- Schedule time blocks on your calendar to ensure comms are written & posted/sent on a regular basis
Some of your sacred comms will have a collaborative element to them. In those cases, you will build a workback schedule that can be used as a template from cycle to cycle as well as any forms or templates needed for content collection.
For example, a monthly snapshot will have various content sources. Use your workback schedule to define each action that must be taken to produce the monthly snapshot along with an owner for that action and a due date. Actions could include a call for updates, compilation, draft reviews, etc.
If your monthly snapshot collects content from your team, have a set process for asking for that content. You can do this by creating an intake form or scheduling a reminder in Slack.
These workback schedules & forms or templates should be up-to-date and easy to find by all the owners.
Ad hoc comms
There is a growing list of challenges to employee health and wellbeing: public health crises, war, human rights violations, racism, threats on LGBTQIA+ community, layoffs, climate change, loss of reproductive rights, regional and local crises. You name it.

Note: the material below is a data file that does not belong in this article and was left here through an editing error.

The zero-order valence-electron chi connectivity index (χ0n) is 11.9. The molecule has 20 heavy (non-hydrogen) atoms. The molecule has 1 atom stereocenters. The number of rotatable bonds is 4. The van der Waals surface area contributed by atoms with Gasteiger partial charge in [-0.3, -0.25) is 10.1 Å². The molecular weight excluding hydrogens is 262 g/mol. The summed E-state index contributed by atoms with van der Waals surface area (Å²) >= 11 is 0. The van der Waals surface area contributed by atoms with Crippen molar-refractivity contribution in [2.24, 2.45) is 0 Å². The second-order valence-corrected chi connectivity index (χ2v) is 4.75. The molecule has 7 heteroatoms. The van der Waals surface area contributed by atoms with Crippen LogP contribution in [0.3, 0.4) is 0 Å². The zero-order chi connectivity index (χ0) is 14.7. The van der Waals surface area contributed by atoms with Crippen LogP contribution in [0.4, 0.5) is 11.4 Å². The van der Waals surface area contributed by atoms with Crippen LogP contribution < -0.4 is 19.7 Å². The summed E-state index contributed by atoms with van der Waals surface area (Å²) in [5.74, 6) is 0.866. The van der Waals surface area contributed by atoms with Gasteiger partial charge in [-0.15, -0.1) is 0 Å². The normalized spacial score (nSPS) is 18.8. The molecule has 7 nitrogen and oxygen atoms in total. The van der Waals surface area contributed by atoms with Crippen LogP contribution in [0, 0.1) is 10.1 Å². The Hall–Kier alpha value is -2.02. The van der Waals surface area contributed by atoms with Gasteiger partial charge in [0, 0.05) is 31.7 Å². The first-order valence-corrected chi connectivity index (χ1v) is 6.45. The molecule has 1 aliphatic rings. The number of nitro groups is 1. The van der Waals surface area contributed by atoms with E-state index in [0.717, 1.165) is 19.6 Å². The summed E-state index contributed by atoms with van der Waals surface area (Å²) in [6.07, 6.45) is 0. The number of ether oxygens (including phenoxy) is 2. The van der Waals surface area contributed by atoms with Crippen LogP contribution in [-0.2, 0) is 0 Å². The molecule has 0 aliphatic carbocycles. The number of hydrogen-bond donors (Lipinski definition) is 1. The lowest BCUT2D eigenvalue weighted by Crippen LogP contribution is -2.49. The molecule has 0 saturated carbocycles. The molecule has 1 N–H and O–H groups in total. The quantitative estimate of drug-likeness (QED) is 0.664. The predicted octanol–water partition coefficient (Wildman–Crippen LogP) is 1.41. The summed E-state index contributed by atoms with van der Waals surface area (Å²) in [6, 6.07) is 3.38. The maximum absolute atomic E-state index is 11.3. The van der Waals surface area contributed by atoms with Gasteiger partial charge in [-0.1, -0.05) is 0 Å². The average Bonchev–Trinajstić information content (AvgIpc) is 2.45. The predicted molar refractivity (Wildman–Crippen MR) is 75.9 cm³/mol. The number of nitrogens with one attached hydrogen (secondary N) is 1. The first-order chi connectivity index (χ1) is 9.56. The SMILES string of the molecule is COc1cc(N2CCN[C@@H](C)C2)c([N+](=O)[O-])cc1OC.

In times of crisis, you will want to connect with your team and demonstrate empathy. And you’ll be required to do it quickly.
The goal of these communications is to:
- Give your team room to be their authentic, whole selves
- Be helpful to employees in times of crisis
- Demonstrate your and the company’s commitment to a better world
Our recommendation is that you have a process in place for getting these comms out as quickly and efficiently as possible before the next crisis.
- Establish a “rapid response” commitment and process to connect with employees
- Know who will draft and who will post — yourself or someone in your office
- Reinforce (and leverage) messaging from above you — CEOs and other leaders, peers, etc.
- Identify issues important to you as a leader to communicate about proactively (before corporate comms)
- Demonstrate empathy
- Offer helpful resources
- Allow open dialogue by welcoming employee input, feedback, and ideas
Effective communication is crucial for the success of any organization and directly impacts how your rhythm of the business is made visible to your team and company at large.
When a communications plan is predictably implemented, it enhances coordination, efficiency, and the overall success of the business.